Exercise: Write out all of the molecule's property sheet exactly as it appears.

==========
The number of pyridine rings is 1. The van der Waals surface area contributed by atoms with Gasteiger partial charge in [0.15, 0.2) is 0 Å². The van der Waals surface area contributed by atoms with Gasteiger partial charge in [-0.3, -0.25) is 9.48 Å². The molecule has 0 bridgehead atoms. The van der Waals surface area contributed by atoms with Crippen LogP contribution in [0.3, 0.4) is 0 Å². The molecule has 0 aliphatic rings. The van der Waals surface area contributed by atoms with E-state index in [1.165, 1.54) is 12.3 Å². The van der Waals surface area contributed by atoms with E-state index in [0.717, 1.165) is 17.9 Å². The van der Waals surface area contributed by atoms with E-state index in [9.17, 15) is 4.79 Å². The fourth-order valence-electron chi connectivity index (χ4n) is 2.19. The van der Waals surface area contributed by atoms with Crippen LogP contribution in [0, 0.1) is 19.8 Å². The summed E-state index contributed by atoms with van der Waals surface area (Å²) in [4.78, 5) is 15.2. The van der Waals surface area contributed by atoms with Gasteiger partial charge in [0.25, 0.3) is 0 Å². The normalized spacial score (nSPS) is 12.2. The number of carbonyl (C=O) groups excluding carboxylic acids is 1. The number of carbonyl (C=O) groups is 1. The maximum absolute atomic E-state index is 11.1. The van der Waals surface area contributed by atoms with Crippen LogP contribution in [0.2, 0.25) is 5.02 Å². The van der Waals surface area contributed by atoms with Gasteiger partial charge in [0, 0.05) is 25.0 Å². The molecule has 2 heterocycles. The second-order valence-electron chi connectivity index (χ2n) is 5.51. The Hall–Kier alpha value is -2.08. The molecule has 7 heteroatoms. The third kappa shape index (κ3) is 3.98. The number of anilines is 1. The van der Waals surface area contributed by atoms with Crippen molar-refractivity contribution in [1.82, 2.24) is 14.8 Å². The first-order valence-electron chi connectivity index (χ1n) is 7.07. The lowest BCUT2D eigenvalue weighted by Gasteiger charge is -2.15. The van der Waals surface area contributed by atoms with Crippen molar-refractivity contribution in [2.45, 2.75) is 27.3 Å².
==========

The number of pyridine rings is 1. The van der Waals surface area contributed by atoms with Gasteiger partial charge in [0.15, 0.2) is 0 Å². The van der Waals surface area contributed by atoms with Gasteiger partial charge in [-0.3, -0.25) is 9.48 Å². The molecule has 0 bridgehead atoms. The van der Waals surface area contributed by atoms with Crippen LogP contribution in [0.3, 0.4) is 0 Å². The molecule has 0 aliphatic rings. The van der Waals surface area contributed by atoms with E-state index in [1.165, 1.54) is 12.3 Å². The van der Waals surface area contributed by atoms with E-state index in [0.717, 1.165) is 17.9 Å². The van der Waals surface area contributed by atoms with E-state index in [9.17, 15) is 4.79 Å². The fourth-order valence-electron chi connectivity index (χ4n) is 2.19. The van der Waals surface area contributed by atoms with Crippen LogP contribution in [0, 0.1) is 19.8 Å². The summed E-state index contributed by atoms with van der Waals surface area (Å²) in [4.78, 5) is 15.2. The van der Waals surface area contributed by atoms with Gasteiger partial charge in [0.25, 0.3) is 0 Å². The normalized spacial score (nSPS) is 12.2. The number of carbonyl (C=O) groups excluding carboxylic acids is 1. The number of carbonyl (C=O) groups is 1. The maximum absolute atomic E-state index is 11.1. The van der Waals surface area contributed by atoms with Crippen LogP contribution in [0.2, 0.25) is 5.02 Å². The van der Waals surface area contributed by atoms with Gasteiger partial charge in [0, 0.05) is 25.0 Å². The molecule has 2 heterocycles. The second-order valence-electron chi connectivity index (χ2n) is 5.51. The Hall–Kier alpha value is -2.08. The molecule has 7 heteroatoms. The third kappa shape index (κ3) is 3.98. The number of anilines is 1. The van der Waals surface area contributed by atoms with Crippen molar-refractivity contribution in [1.82, 2.24) is 14.8 Å². The first-order valence-electron chi connectivity index (χ1n) is 7.07. The lowest BCUT2D eigenvalue weighted by Gasteiger charge is -2.15. The van der Waals surface area contributed by atoms with Crippen molar-refractivity contribution in [2.45, 2.75) is 27.3 Å².